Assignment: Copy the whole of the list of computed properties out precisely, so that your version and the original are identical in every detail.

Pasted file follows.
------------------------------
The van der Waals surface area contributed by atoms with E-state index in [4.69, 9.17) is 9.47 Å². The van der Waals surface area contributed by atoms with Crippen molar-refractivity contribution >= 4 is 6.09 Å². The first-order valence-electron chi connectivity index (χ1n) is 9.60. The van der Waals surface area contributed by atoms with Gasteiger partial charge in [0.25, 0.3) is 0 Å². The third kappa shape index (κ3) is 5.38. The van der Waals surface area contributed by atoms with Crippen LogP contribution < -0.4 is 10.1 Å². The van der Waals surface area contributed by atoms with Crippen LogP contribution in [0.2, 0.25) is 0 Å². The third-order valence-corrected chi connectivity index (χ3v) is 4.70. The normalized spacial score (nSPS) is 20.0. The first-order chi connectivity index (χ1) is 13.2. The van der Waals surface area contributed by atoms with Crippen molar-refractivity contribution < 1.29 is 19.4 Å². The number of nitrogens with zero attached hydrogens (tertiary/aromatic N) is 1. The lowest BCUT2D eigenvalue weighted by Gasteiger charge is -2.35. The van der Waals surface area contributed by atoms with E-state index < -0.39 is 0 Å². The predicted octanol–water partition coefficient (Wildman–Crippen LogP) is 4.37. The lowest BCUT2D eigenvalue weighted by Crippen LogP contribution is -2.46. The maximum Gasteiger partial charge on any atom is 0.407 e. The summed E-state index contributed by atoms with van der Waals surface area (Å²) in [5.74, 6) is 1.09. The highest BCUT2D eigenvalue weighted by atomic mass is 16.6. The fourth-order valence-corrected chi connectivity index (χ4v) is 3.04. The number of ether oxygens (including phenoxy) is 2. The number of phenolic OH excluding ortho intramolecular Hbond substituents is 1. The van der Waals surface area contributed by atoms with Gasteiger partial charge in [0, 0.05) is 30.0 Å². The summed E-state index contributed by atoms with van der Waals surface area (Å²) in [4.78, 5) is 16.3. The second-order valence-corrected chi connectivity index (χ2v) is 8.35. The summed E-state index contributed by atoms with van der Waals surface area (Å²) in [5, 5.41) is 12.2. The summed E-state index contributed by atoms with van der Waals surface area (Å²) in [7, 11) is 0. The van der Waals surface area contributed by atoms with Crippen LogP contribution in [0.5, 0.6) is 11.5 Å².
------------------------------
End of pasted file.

The van der Waals surface area contributed by atoms with E-state index in [4.69, 9.17) is 9.47 Å². The van der Waals surface area contributed by atoms with Crippen molar-refractivity contribution >= 4 is 6.09 Å². The first-order valence-electron chi connectivity index (χ1n) is 9.60. The van der Waals surface area contributed by atoms with Gasteiger partial charge in [0.25, 0.3) is 0 Å². The third kappa shape index (κ3) is 5.38. The van der Waals surface area contributed by atoms with Crippen LogP contribution < -0.4 is 10.1 Å². The van der Waals surface area contributed by atoms with Crippen LogP contribution in [0.2, 0.25) is 0 Å². The third-order valence-corrected chi connectivity index (χ3v) is 4.70. The normalized spacial score (nSPS) is 20.0. The first-order chi connectivity index (χ1) is 13.2. The van der Waals surface area contributed by atoms with Crippen molar-refractivity contribution < 1.29 is 19.4 Å². The number of nitrogens with zero attached hydrogens (tertiary/aromatic N) is 1. The lowest BCUT2D eigenvalue weighted by Gasteiger charge is -2.35. The van der Waals surface area contributed by atoms with E-state index < -0.39 is 0 Å². The predicted octanol–water partition coefficient (Wildman–Crippen LogP) is 4.37. The lowest BCUT2D eigenvalue weighted by Crippen LogP contribution is -2.46. The maximum Gasteiger partial charge on any atom is 0.407 e. The summed E-state index contributed by atoms with van der Waals surface area (Å²) in [5.74, 6) is 1.09. The highest BCUT2D eigenvalue weighted by atomic mass is 16.6. The fourth-order valence-corrected chi connectivity index (χ4v) is 3.04. The number of ether oxygens (including phenoxy) is 2. The number of phenolic OH excluding ortho intramolecular Hbond substituents is 1. The van der Waals surface area contributed by atoms with Gasteiger partial charge in [0, 0.05) is 30.0 Å². The summed E-state index contributed by atoms with van der Waals surface area (Å²) in [4.78, 5) is 16.3. The second-order valence-corrected chi connectivity index (χ2v) is 8.35. The summed E-state index contributed by atoms with van der Waals surface area (Å²) in [5, 5.41) is 12.2. The summed E-state index contributed by atoms with van der Waals surface area (Å²) in [7, 11) is 0. The van der Waals surface area contributed by atoms with Crippen LogP contribution in [0.5, 0.6) is 11.5 Å².